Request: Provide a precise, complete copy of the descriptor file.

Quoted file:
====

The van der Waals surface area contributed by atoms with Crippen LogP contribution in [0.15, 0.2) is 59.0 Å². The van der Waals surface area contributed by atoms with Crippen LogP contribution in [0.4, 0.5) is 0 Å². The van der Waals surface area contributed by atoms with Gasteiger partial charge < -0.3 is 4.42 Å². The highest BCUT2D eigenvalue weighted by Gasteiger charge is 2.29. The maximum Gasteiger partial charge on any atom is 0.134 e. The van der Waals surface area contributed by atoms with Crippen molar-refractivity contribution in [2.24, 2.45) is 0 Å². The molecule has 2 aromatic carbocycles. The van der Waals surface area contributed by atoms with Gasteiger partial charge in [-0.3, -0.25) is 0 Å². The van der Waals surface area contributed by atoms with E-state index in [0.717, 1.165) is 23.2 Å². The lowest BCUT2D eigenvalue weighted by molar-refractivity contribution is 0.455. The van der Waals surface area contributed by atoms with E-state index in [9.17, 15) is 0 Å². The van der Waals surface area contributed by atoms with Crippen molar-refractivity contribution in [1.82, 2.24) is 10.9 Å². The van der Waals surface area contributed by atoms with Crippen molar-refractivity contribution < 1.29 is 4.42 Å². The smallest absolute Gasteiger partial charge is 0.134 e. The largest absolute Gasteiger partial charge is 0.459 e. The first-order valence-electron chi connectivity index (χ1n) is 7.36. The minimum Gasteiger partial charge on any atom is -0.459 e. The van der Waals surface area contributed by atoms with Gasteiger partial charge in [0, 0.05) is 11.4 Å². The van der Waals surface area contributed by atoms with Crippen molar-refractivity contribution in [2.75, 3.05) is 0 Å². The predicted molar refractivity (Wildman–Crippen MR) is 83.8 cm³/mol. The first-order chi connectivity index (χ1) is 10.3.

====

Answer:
The van der Waals surface area contributed by atoms with Crippen LogP contribution in [0.15, 0.2) is 59.0 Å². The van der Waals surface area contributed by atoms with Crippen LogP contribution in [0.4, 0.5) is 0 Å². The van der Waals surface area contributed by atoms with Gasteiger partial charge < -0.3 is 4.42 Å². The highest BCUT2D eigenvalue weighted by Gasteiger charge is 2.29. The maximum Gasteiger partial charge on any atom is 0.134 e. The van der Waals surface area contributed by atoms with Crippen molar-refractivity contribution in [2.24, 2.45) is 0 Å². The molecule has 2 aromatic carbocycles. The van der Waals surface area contributed by atoms with Gasteiger partial charge in [-0.3, -0.25) is 0 Å². The van der Waals surface area contributed by atoms with E-state index in [0.717, 1.165) is 23.2 Å². The lowest BCUT2D eigenvalue weighted by molar-refractivity contribution is 0.455. The van der Waals surface area contributed by atoms with E-state index in [9.17, 15) is 0 Å². The van der Waals surface area contributed by atoms with Crippen molar-refractivity contribution in [1.82, 2.24) is 10.9 Å². The van der Waals surface area contributed by atoms with Crippen molar-refractivity contribution < 1.29 is 4.42 Å². The smallest absolute Gasteiger partial charge is 0.134 e. The largest absolute Gasteiger partial charge is 0.459 e. The first-order valence-electron chi connectivity index (χ1n) is 7.36. The minimum Gasteiger partial charge on any atom is -0.459 e. The van der Waals surface area contributed by atoms with Gasteiger partial charge in [0, 0.05) is 11.4 Å². The van der Waals surface area contributed by atoms with Crippen molar-refractivity contribution in [2.75, 3.05) is 0 Å². The predicted molar refractivity (Wildman–Crippen MR) is 83.8 cm³/mol. The first-order chi connectivity index (χ1) is 10.3.